Dr Gopee

‘A Dragon in Dodoland’

An Important Chunk of Medical History

 

Dr R Neerunjun Gopee

 

On Sunday last, there was a celebration of the 42nd anniversary of the City Clinic of Port Louis, and the second launch of a biography of its founder, Dr Patrick Chui Wan Cheong, entitled ‘A Dragon in Dodoland’ – a lavishly produced volume of nearly 460 pages, with the front cover bearing a photograph of the smiling elderly doctor. I was present at the function in both an official capacity (representing the Ministry of Health and Quality of Life) and on personal invitation as well.

 

 

Last year I had also attended the first launch of the book, written by journalist/editor Sydney Selvon, in the presence of the Prime Minister at the Swami Vivekananda International Convention Centre. It was a solemn as well as an entertaining evening, since we had the opportunity to see Patrick and his wife Jacqueline display their other talents – singing, dancing, and acting. Not to speak of the food that we enjoyed too, and as usual on such occasions one meets friends and colleagues who don’t cross one’s path as often as used to be. Nostalgic recollections are shared, as well as of updating done on happenings since when last one met, mainly about children and present occupation and leisure. I was at the table with Patrick jr. and Roy Chavrimootoo, and I could not but be all ears to the latter’s passionate discourse on his recently found love: golf!

 

 

Many a time Patrick had requested me to join his team at the clinic – I appreciated his gesture, but for a couple of that I saw patients there, I could not really commit myself. Not only was the distance a problem (especially as one ages – unless one doesn’t, like Patrick!), since I live in Curepipe, but my own private practice was already well established there, and I have never practiced elsewhere. Fate, though, would have it otherwise, and now I meet him more often in the Traditional Medicine Board, of which we are both members.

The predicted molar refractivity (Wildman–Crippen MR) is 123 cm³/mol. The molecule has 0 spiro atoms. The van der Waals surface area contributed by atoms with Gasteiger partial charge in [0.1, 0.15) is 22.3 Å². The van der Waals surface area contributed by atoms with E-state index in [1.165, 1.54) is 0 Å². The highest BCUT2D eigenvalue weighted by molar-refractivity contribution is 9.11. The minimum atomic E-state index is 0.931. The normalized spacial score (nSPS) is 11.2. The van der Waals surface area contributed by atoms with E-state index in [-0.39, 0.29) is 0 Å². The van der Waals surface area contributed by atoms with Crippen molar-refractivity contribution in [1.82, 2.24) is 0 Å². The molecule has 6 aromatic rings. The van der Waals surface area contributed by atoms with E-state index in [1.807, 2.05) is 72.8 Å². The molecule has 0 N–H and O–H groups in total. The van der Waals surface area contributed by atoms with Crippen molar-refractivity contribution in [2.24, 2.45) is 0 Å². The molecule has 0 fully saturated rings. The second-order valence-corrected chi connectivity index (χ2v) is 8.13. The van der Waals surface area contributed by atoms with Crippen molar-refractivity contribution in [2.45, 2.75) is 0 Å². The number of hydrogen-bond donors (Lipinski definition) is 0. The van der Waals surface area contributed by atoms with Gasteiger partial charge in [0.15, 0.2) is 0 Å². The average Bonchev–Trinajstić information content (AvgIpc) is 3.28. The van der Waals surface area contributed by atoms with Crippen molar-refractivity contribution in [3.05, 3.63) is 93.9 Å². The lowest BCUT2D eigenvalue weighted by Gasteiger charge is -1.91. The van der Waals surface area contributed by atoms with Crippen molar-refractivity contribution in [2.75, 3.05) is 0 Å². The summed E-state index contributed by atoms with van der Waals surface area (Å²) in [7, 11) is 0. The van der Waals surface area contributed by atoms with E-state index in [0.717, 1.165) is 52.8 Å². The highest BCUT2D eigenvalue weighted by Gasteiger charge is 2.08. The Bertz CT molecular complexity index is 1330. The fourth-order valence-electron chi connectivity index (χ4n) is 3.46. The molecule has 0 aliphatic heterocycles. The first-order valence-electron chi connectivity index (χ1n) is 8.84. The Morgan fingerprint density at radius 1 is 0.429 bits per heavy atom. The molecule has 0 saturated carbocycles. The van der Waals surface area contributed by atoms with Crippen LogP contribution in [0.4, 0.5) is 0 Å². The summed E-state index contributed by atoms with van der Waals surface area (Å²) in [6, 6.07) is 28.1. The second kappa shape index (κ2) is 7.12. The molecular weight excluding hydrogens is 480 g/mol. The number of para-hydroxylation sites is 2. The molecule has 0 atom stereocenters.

I am given to understand that Patrick has always been interested in and actively promoted Traditional Chinese medicine. Certainly he is a fervent protagonist of TM, as his presence on the TMB shows. In fact, the WHO has passed a resolution encouraging countries to integrate TM practices into mainstream allopathic medicine, which most countries have adopted as their preferred medical system in modern times. His biography contains a chapter on TM covering Chinese TM and Ayurveda, the Indian TM. In line with the WHO resolution, the latter has been incorporated into our health services, and there is certainly a case, given the known benefits of acupuncture, Tai Chi and Feng Shui, for Chinese traditional therapies to be similarly mainstreamed locally. Patrick can no doubt be of significant assistance in this regard, what with his connections in China.

 

As a matter of fact, these stretch back to his roots there, in the province of Muiyen where he was born, and which he left on board the Surat at the age of eighteen to try his luck in Mauritius. In the book, there is a picture of him and his wife with his cousin and the latter’s wife taken in the room where he was born in the house in Muiyen, and it must have been a very highly emotionally charged moment for the lot of them, but especially for Patrick to find himself there. I have heard accounts of such family reunions and ‘reconnections’ with their ancestral land from some Chinese friends who have made the trip, and one can gauge the intensity of the feeling that marked these meetings. Although I have not had the chance to visit the place where my ancestors came from, yet I have had similar intense moments elsewhere in India, my spiritual motherland, and I can quite understand what that means to those who find themselves reconnecting with their roots.